Harvard’s campus greenhouse gas emissions remained stagnant for the sixth straight year in 2021, despite the University’s ambitious plans to eliminate fossil fuels from its operations by 2050.
Harvard has pledged to make its campus fossil fuel-neutral by 2026 and fossil fuel-free by 2050. But the amount of carbon emitted on campus has remained flat since 2016, according to data released earlier this semester as part of the University’s annual sustainability report.
Still, University officials say Harvard is on pace to meet its goals.
“The University is on track to become fossil fuel-free by 2050 and fossil fuel-neutral by 2026 and will do so by addressing four key components: its District Energy Systems, its standalone buildings, its purchased energy supply, and its fleet vehicles,” Harvard spokesperson Amy Kamosa wrote in a statement Tuesday.
Harvard met a key initial sustainability target in 2016, when it reduced campus emissions by 30 percent from a 2006 baseline. But its carbon output has remained the same ever since, despite the 2018 pledge by then-University President Drew G. Faust to eliminate fossil fuels entirely by 2050.
The sustainability report noted that the square footage of Harvard’s campus has grown by 14 percent since 2006.
Harvard has offset some of its emissions by purchasing renewable energy from offsite sources. In 2021, the school offset approximately 3,000 Metric Tons of Carbon Dioxide Equivalent — down from approximately 5,000 MTCDE in 2020.
Harvard’s 2014 University-wide sustainability plan — which outlined goals for reductions in waste, water usage, and carbon emissions, among other things — expired in 2020. The school has not published updated sustainability goals, missing a self-set target to do so “by 2022.”
Harvard’s trash generation fell to 4,558 tons in 2021 — down 50 percent from a 2006 baseline. But the report said the reductions were largely “due to the de-densification of Harvard’s campus during the Covid-19 pandemic.”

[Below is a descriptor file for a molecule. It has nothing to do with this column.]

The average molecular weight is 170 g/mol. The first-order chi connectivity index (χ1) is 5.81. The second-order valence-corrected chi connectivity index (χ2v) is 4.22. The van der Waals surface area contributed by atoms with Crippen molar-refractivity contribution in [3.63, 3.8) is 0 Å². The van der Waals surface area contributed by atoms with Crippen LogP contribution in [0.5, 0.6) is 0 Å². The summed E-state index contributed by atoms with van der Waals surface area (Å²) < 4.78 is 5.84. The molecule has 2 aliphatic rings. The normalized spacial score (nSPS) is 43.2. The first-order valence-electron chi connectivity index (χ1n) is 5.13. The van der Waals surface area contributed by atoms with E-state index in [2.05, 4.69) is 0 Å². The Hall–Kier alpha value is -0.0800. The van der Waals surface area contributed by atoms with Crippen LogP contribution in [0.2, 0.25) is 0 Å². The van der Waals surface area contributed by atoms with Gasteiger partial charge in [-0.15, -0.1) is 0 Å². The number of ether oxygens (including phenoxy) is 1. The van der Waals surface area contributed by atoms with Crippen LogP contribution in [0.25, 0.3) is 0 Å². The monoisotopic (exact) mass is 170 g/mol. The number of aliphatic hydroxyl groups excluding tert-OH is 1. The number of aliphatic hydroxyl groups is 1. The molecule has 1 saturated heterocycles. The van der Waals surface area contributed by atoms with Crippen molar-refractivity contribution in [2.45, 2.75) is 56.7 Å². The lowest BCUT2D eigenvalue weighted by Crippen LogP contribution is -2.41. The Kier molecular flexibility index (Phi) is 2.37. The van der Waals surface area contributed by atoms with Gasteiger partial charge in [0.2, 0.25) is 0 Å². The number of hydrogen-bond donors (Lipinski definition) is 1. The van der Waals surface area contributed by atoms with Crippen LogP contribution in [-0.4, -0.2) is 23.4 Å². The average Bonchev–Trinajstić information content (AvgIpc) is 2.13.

“These numbers are not reflective of a trend,” the report said.
Net energy usage rose slightly in 2021, due in part to Covid-19 precautions, according to the report.
“Some safety-driven changes in building operations resulted in increased energy use, such as higher building ventilation rates per recommendations from the U.S. Centers for Disease Control and Prevention and state and local guidance and standards pertinent to COVID-19,” the report said. “These changes impacted the University’s GHG emissions and energy use, altering trends compared to previous years.”
Kamosa, the Harvard spokesperson, said the school is looking to alternative energy sources to meet its fossil fuel reduction goals, but did not outline a specific path to the pledged reductions.
“Harvard’s plans involve evaluating a variety of technology solutions for transitioning the University energy systems off fossil fuels over time, including electrification opportunities, green hydrogen, and other innovative solutions,” Kamosa wrote. “The University is continually working to build and operate a campus that contributes to the well-being of every member of the community—and ultimately to the health of the planet for future generations.”
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